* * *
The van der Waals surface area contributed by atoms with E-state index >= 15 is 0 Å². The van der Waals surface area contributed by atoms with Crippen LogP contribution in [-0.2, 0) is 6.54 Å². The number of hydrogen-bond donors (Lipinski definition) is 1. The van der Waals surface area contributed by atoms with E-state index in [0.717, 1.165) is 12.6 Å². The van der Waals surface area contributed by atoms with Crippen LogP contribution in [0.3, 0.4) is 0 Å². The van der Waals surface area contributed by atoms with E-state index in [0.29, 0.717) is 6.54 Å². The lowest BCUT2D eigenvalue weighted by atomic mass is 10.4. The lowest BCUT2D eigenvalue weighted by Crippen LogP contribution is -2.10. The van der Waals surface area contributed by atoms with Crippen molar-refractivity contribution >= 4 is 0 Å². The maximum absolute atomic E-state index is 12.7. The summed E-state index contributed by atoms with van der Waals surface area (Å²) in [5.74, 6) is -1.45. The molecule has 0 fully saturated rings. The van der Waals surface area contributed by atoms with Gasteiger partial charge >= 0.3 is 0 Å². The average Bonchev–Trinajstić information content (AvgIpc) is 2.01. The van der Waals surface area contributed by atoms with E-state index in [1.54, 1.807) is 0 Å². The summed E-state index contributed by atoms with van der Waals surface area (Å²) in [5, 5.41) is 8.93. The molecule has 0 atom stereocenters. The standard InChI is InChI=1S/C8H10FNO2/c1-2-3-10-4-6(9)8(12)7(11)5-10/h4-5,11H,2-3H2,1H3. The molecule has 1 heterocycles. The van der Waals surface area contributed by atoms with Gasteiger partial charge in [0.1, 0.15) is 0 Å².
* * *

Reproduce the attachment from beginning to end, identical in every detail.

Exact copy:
The van der Waals surface area contributed by atoms with E-state index >= 15 is 0 Å². The van der Waals surface area contributed by atoms with Crippen LogP contribution in [-0.2, 0) is 6.54 Å². The number of hydrogen-bond donors (Lipinski definition) is 1. The van der Waals surface area contributed by atoms with E-state index in [0.717, 1.165) is 12.6 Å². The van der Waals surface area contributed by atoms with Crippen LogP contribution in [0.3, 0.4) is 0 Å². The van der Waals surface area contributed by atoms with E-state index in [0.29, 0.717) is 6.54 Å². The lowest BCUT2D eigenvalue weighted by atomic mass is 10.4. The lowest BCUT2D eigenvalue weighted by Crippen LogP contribution is -2.10. The van der Waals surface area contributed by atoms with Crippen molar-refractivity contribution >= 4 is 0 Å². The maximum absolute atomic E-state index is 12.7. The summed E-state index contributed by atoms with van der Waals surface area (Å²) in [5.74, 6) is -1.45. The molecule has 0 fully saturated rings. The van der Waals surface area contributed by atoms with Gasteiger partial charge >= 0.3 is 0 Å². The average Bonchev–Trinajstić information content (AvgIpc) is 2.01. The van der Waals surface area contributed by atoms with E-state index in [1.54, 1.807) is 0 Å². The summed E-state index contributed by atoms with van der Waals surface area (Å²) in [5, 5.41) is 8.93. The molecule has 0 atom stereocenters. The standard InChI is InChI=1S/C8H10FNO2/c1-2-3-10-4-6(9)8(12)7(11)5-10/h4-5,11H,2-3H2,1H3. The molecule has 1 heterocycles. The van der Waals surface area contributed by atoms with Gasteiger partial charge in [0.1, 0.15) is 0 Å².